Abstract: The greatest danger to China, the United States and Russia is not each other; it is crises enabled by failures to collaborate with each other. The most dangerous types of crises are environmental crises, nuclear war, pandemics and financial crises. Unfortunately, such crises are becoming more interdependent in character. For example, a nuclear exchange between India and Pakistan sparked in Kashmir will cause massive famine in southern China, which in turn will likely trigger a global financial crisis that devastates all major economies. If Japan and South Korea become nuclear weapons states because of fear of North Korea, so will Australia. Such a collapse of the nuclear nonproliferation regime will cascade further to greatly increase risks of accidental nuclear war in the Pacific.
China and the U.S. can work together to persuade Pakistan, India, Japan, South Korea and Australia not to behave in the ways just described. China and the U.S. working together can easily cool the belligerence of Pakistani generals. When great powers work against each other’s peace diplomacy, however, as with Russia and the U.S. in Syria, they have little prospect of preventing cascades of catastrophe.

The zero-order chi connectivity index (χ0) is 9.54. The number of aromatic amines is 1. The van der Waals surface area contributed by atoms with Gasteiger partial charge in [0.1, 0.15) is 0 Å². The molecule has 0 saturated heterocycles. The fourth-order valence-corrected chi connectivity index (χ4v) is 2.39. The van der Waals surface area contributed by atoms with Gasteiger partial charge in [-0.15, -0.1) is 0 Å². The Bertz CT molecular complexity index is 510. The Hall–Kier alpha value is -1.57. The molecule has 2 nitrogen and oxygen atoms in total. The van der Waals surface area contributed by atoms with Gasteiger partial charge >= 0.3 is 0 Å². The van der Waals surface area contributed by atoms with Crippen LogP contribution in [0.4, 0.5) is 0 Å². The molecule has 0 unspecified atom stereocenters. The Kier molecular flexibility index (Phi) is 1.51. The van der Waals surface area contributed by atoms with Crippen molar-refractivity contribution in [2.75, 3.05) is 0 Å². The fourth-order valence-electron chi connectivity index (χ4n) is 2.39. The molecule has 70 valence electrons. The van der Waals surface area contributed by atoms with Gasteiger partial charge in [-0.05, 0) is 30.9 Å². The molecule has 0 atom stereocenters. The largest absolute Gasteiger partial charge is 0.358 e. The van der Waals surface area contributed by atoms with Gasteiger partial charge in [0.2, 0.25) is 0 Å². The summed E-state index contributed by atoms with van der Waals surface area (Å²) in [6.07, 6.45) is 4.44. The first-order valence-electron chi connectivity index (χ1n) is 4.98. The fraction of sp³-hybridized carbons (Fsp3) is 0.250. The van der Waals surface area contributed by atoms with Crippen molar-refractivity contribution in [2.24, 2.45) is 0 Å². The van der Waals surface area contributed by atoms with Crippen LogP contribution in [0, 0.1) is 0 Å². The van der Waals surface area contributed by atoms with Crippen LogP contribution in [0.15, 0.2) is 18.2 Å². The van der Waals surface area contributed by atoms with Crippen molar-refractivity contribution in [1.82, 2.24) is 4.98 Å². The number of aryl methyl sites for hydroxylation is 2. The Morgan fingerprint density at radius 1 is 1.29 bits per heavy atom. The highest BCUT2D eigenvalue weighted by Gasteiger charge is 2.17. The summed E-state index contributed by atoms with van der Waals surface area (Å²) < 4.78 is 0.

With environmental, financial and health crises, Western and Chinese universities working together can contribute a great deal to collaborative R&D on crisis prevention, even when their states are competing rather than collaborating. While my argument is upbeat about the feasibility of doing this, it is downbeat that we will do enough of it to prevent cascading crises from ending all human civilizations in the next century or two. A Chinese collaborative diplomacy of crisis prevention, and warm Western responses to it, starting with U.S. President Joe Biden, holds a key to saving us all. China’s commitment to the Glasgow Climate Summit in December 2020 was the right first step of this journey.
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